The Story of Nathan Hale
By Samantha Wilcoxson
Revolution. Friendship. Sacrifice.
But One Life: The Story of Nathan Hale is an intimate retelling of the life of a great American patriot. As a young man, he debated philosophy at Yale and developed his personal politics of the revolution. Shortly after graduation, he joined the Continental Army and volunteered a spy in 1776. How did Nathan become a man willing to sacrifice himself with just one regret – that he had but one life to give for his country?
Experience the American Revolution alongside Nathan, his brother, Enoch, and good friends like Benjamin Tallmadge. They dream of liberty and independence. But at what cost?
Friendship, faith, love, and loyalty motivate young Nathan to become a name recognized throughout America as the quintessential patriot.
If I had ten thousand lives, I would lay them all down.
Life in the Time of the American Revolution
By Samantha Wilcoxson
Most people think of the American Revolution as the war that took place between 1775 and 1783, but that armed conflict would have never occurred if it were not for a revolution in thinking that took place in the American British colonies starting many years earlier. What was it like to live in this period? How did one decide whether to stay loyal to a king or risk all for a chance at liberty?
What one thought of the revolution taking place would depend heavily upon circumstances and location. For example, it was easy to become a rebel – or a patriot depending upon your point of view – if one lived in Boston, where British troops were stationed starting in 1768 and the port, the source of most Bostonians’ livelihood, was closed in 1774. It might have taken a bit more to convince a South Carolinian who was heavily dependent on selling their cotton to a London market and receiving necessary goods from them in exchange.
Yale, where young men like Nathan Hale and Benjamin Tallmadge were earning their degrees in preparation for the work that would cement their names in US history, was a hotbed of talk of liberty, freedom, and independence. It is easy to imagine these intelligent college students considering the news as it came in and debating the worthiness of opposing arguments. Many of them went on to fight. Some of them died.
In both the Tallmadge and Hale families, four brothers served and one from each was killed. When his brother, William, and his close friend, Nathan, were killed, Benjamin Tallmadge became passionate for victory and formed the successful Culper Spy Ring on Long Island. He also played a role in capturing the British spymaster John André.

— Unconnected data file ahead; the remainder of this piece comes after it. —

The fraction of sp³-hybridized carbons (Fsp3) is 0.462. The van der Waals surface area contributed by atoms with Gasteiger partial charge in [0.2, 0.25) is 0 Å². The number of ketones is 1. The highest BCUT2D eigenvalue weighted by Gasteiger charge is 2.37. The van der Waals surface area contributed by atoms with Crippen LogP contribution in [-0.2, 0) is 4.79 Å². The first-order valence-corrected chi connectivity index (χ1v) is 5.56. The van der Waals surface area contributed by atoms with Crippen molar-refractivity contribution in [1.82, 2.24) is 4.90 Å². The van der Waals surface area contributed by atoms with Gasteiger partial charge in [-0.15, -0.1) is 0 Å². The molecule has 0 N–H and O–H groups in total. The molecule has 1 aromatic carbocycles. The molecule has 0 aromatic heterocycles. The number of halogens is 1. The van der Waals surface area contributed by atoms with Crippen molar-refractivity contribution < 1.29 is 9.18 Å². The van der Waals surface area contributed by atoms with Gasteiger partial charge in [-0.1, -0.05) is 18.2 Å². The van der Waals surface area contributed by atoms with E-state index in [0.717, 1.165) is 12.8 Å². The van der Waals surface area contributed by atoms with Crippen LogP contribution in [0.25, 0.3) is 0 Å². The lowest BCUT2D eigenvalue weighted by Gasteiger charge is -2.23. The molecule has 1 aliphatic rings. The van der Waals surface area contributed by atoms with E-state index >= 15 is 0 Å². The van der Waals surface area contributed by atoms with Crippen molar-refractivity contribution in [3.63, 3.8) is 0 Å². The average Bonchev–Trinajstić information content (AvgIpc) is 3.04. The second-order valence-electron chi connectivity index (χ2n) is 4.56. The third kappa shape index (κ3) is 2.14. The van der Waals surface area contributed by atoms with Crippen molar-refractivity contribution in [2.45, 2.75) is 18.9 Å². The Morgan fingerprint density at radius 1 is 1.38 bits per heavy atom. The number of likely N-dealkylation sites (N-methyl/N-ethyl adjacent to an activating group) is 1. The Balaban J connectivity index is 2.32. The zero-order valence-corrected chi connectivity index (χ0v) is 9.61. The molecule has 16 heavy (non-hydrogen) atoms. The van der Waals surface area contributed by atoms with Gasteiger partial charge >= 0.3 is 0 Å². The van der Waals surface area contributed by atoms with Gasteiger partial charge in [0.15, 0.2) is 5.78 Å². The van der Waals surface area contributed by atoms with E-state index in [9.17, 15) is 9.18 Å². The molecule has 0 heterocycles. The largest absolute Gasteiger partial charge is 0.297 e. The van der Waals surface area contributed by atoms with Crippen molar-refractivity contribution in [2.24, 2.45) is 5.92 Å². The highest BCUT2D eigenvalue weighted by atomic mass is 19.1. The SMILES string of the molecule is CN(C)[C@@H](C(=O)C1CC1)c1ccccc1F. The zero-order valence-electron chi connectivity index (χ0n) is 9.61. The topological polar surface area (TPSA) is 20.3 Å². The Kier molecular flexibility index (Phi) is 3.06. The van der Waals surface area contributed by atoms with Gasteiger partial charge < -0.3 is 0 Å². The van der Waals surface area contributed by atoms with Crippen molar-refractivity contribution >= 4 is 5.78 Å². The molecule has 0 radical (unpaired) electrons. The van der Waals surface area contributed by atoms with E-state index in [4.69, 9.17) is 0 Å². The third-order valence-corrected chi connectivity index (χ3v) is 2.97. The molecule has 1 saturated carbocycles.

The war also impacted women if a variety of ways. Those who were already struggling before the war were in even more dire circumstances when men left to fight or were killed in action. Some of them joined their menfolk, following the army and serving as laundresses, cooks, and in less desirable roles in some cases. Women who remained at home faced innumerable tasks that they were not used to performing in addition to the management of household and care of children that already filled their days.
When John Adams was gone for increasing periods of time as he served in different roles, Abigail learned to manage tenants, farms, and businesses in his absence. She also made decisions about financial management and the children’s education that would normally have been discussed with her husband. She suffered a stillbirth and the death of her mother without John there to support her in her grief.
Then there were those who remained loyal to Great Britain. Some had their property confiscated by ‘patriots,’ and others chose to flee to England before suffering such a fate. Moses Dunbar was the first man hanged for treason to the new United States, but he was not the last man who must have thought he suffered at the hands of those who were truly the traitors.
Life during the American Revolution cannot be simply described due to the ever-shifting world in which these people lived. It is a time that changed, not just North America, but the entire world. It was a revolution of mindset and worldview, not just a war, but the forming of an entirely new republic.
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